The physical processes that gave rise to cosmic structure leave characteristic and identifiable signatures on the CMB that can be seen by using the CMB as a back light. The key aspects of the CMB as an illumination source are that we know the redshift at which the fluctuations were imprinted and we know the frequency spectrum to high accuracy. Probably the best known examples of using the CMB as a back light are the Sunyaev-Zeldovich (SZ) effects (1972). These were discussed in a companion session by John Carlstrom and so I'll not discuss them here. Instead, I'll focus on the formation of the first stars and on gravitational lensing.
The process of formation of the first stars is not well understood and not well observationally constrained. However, it is known that the intergalactic hydrogen in the universe was predominantly neutral after decoupling and is predominantly ionized now. It was the formation of the first stars that reionized the universe. The free electrons from the reionization leave an imprint on the CMB. It can be shown that scattering by an electron in a quadrupolar radiation background polarizes the CMB. Because this happens at low redshifts, z 20, the CMB appears polarized at large angular scales. This effect was seen in the first year WMAP data through the polarization-temperature correlation (Kogut et al. 2003).
With the large angular scale anisotropy, one measures the amount of polarized emission and directly infers an optical depth to polarization, . The most likely value from WMAP is = 0.17 ± 0.04. In other words, roughly 15% of the CMB photons were rescattered by the formation of the first stars (Zaldarriaga 1997). The redshift of z 20 is obtained by integrating back over a completely ionized universe until = 0.17 is reached. This corresponds to an age of 200 million years after the bang. There is still much more work to be done to understand the ionization history of the universe.
The reionization suppresses the CMB fluctuations at medium scales but gives rise to a new fluctuations at smaller angular scales through the Ostriker-Vishniac effect (OV, Ostriker & Vishniac 1986). The physics is similar to that of the kinetic SZ effect though is applied to density perturbations instead of clusters per se. In other words, the CMB photons are scattered by ionized gas with some peculiar velocity. The effect has the frequency spectrum of the CMB and must be separated from the primary anisotropy through spatial filtering and higher order statistics. Its measurement is one of the goals of the next generation of experiments. Not only is it of intrinsic interest, but it also will be a new handle on breaking the ns - cosmic parameter degeneracy.
The CMB is lensed, like distant galaxies, by the intervening mass distribution. A picture of this is shown in Figure 6. The effect of the lensing is large but it will challenging to separate the intrinsic CMB from what we measure (the lensed CMB). The pursuit is worthwhile because from the lensing one can extract P(k) without bias (Seljak & Zaldarriaga 1999, Okamoto & Hu 2003). To a first approximation, lensing redistributes the phase of the anisotropy and so the power spectra of the lensed and unlensed sky are the same. However, there is also a net redistribution of power and so lensing enhances the angular power spectrum at high l.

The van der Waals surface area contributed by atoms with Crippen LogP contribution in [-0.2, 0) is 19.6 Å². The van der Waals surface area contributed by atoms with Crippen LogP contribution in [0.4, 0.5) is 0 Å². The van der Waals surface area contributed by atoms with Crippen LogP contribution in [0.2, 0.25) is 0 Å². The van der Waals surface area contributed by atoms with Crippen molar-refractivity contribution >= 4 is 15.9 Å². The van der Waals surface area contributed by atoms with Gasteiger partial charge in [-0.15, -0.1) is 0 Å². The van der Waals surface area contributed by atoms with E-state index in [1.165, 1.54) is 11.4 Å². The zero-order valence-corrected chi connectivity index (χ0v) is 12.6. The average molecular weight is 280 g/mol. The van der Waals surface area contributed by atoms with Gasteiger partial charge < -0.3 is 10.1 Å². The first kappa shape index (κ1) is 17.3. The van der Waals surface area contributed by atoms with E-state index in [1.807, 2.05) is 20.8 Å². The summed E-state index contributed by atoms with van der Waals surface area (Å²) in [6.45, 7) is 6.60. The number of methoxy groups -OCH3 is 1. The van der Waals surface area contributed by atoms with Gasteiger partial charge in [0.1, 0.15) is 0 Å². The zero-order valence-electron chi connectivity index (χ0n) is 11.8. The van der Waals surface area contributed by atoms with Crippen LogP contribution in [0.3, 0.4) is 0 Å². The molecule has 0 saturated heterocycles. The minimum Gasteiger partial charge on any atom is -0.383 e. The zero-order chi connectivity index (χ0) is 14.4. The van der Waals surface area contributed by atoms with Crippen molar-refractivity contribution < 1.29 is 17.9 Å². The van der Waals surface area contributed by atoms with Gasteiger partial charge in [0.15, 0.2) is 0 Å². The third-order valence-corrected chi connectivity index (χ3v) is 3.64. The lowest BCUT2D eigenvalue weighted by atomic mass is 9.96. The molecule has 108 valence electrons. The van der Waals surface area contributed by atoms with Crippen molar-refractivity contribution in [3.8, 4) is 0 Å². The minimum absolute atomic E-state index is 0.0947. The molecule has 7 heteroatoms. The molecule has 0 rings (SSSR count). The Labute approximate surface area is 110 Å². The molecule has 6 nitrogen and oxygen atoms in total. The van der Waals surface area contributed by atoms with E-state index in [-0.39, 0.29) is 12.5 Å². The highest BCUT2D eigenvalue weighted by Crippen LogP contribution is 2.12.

Figure 6. The difference between a lensed and unlensed CMB field. The image is 1° on a side. The rms amplitude is a few µK with several peaks reaching 20-30 µK. Note the coherence in the lensed features. Figure courtesy of Uros Seljak.
There are two avenues to detecting lensing. One is through higher order statistics (e.g., the four point function, Bernardeau 1997). Because lensing distorts the intrinsic hot and cold spots, a lensed sky has more complicated statistics than the two-point function that describes the intrinsic anisotropy. One can get a sense for this from Figure 6: the difference map has elongated features. Detection through this method requires a high fidelity map. The other avenue is through the CMB polarization. Lensing distorts the E-mode CMB polarization from the decoupling surface, producing B-modes (Zaldarriaga & Seljak 1998). Indeed, it is the largest B-mode signal at l > 200. In a sense, one uses the polarization to filter out the lensing signal from the intrinsic CMB and OV effects.
A goal for cosmologists over the next few years is to use these probes together to study the growth of cosmic structure as a function of redshift. For example, reionization tells us what's happening at z 20, the OV effects and diffuse thermal SZ probe the early stages of structure formation, the kinetic and thermal SZ effects in clusters, and the lensing of the CMB probe the later stages of structure formation. By combining these probes, one estimates that the equation of state, w, can be measured to 10% accuracy and the neutrino mass to 0.1 eV. The new thing is that these determinations will be tied to the CMB and will not rely on galaxy surveys. In addition, there is a rich set of correlations and cross checks between various measurements, both within the CMB and between the CMB and optical lensing, that should permit us to build confidence in any conclusions we may draw.